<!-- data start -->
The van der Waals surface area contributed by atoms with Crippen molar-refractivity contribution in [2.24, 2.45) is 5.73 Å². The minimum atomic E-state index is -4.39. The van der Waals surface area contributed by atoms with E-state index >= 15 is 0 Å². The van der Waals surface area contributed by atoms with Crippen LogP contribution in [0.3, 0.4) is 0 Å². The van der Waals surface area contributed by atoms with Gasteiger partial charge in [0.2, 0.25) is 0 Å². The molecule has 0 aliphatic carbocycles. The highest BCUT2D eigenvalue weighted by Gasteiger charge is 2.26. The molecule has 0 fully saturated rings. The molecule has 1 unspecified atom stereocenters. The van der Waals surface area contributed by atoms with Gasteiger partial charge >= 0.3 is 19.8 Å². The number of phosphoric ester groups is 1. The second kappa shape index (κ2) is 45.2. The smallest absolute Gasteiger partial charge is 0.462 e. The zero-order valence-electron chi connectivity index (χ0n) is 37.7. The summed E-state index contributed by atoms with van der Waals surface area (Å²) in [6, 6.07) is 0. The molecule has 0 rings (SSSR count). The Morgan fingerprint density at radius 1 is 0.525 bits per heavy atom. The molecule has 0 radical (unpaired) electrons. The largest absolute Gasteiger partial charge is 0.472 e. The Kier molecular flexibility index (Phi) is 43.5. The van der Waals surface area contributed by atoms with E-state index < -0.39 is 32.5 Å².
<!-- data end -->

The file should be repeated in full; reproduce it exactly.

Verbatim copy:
The van der Waals surface area contributed by atoms with Crippen molar-refractivity contribution in [2.24, 2.45) is 5.73 Å². The minimum atomic E-state index is -4.39. The van der Waals surface area contributed by atoms with E-state index >= 15 is 0 Å². The van der Waals surface area contributed by atoms with Crippen LogP contribution in [0.3, 0.4) is 0 Å². The van der Waals surface area contributed by atoms with Gasteiger partial charge in [0.2, 0.25) is 0 Å². The molecule has 0 aliphatic carbocycles. The highest BCUT2D eigenvalue weighted by Gasteiger charge is 2.26. The molecule has 0 fully saturated rings. The molecule has 1 unspecified atom stereocenters. The van der Waals surface area contributed by atoms with Gasteiger partial charge >= 0.3 is 19.8 Å². The number of phosphoric ester groups is 1. The second kappa shape index (κ2) is 45.2. The smallest absolute Gasteiger partial charge is 0.462 e. The zero-order valence-electron chi connectivity index (χ0n) is 37.7. The summed E-state index contributed by atoms with van der Waals surface area (Å²) in [6, 6.07) is 0. The molecule has 0 rings (SSSR count). The Morgan fingerprint density at radius 1 is 0.525 bits per heavy atom. The molecule has 0 radical (unpaired) electrons. The largest absolute Gasteiger partial charge is 0.472 e. The Kier molecular flexibility index (Phi) is 43.5. The van der Waals surface area contributed by atoms with E-state index < -0.39 is 32.5 Å².